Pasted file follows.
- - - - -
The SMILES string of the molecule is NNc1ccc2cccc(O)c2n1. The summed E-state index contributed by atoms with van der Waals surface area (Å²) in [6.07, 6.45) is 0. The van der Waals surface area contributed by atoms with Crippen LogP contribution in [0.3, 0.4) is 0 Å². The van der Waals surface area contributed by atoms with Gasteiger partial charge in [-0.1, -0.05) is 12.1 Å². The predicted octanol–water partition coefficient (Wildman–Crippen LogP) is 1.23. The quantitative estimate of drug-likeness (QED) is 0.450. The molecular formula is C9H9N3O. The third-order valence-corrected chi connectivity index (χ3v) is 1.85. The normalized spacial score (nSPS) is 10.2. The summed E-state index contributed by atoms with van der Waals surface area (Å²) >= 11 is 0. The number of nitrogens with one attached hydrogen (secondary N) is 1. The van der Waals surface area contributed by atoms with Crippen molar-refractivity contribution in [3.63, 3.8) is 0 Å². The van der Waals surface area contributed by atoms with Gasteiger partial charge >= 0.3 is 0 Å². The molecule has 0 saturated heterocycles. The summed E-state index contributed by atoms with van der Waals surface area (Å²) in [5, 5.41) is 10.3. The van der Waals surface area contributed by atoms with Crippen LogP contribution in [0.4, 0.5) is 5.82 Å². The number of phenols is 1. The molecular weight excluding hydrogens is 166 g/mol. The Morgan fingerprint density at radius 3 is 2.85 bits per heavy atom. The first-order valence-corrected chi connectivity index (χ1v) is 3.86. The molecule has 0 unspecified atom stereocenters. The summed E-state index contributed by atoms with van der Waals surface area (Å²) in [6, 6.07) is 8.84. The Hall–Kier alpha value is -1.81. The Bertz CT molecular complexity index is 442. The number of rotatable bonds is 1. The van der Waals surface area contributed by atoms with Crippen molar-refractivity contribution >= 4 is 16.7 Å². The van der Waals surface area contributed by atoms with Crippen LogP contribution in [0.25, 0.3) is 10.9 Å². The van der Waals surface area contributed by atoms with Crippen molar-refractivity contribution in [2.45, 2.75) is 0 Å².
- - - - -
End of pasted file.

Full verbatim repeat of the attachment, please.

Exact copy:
The SMILES string of the molecule is NNc1ccc2cccc(O)c2n1. The summed E-state index contributed by atoms with van der Waals surface area (Å²) in [6.07, 6.45) is 0. The van der Waals surface area contributed by atoms with Crippen LogP contribution in [0.3, 0.4) is 0 Å². The van der Waals surface area contributed by atoms with Gasteiger partial charge in [-0.1, -0.05) is 12.1 Å². The predicted octanol–water partition coefficient (Wildman–Crippen LogP) is 1.23. The quantitative estimate of drug-likeness (QED) is 0.450. The molecular formula is C9H9N3O. The third-order valence-corrected chi connectivity index (χ3v) is 1.85. The normalized spacial score (nSPS) is 10.2. The summed E-state index contributed by atoms with van der Waals surface area (Å²) >= 11 is 0. The number of nitrogens with one attached hydrogen (secondary N) is 1. The van der Waals surface area contributed by atoms with Crippen molar-refractivity contribution in [3.63, 3.8) is 0 Å². The van der Waals surface area contributed by atoms with Gasteiger partial charge >= 0.3 is 0 Å². The molecule has 0 saturated heterocycles. The summed E-state index contributed by atoms with van der Waals surface area (Å²) in [5, 5.41) is 10.3. The van der Waals surface area contributed by atoms with Crippen LogP contribution in [0.4, 0.5) is 5.82 Å². The number of phenols is 1. The molecular weight excluding hydrogens is 166 g/mol. The Morgan fingerprint density at radius 3 is 2.85 bits per heavy atom. The first-order valence-corrected chi connectivity index (χ1v) is 3.86. The molecule has 0 unspecified atom stereocenters. The summed E-state index contributed by atoms with van der Waals surface area (Å²) in [6, 6.07) is 8.84. The Hall–Kier alpha value is -1.81. The Bertz CT molecular complexity index is 442. The number of rotatable bonds is 1. The van der Waals surface area contributed by atoms with Crippen molar-refractivity contribution >= 4 is 16.7 Å². The van der Waals surface area contributed by atoms with Crippen LogP contribution in [0.25, 0.3) is 10.9 Å². The van der Waals surface area contributed by atoms with Crippen molar-refractivity contribution in [2.45, 2.75) is 0 Å².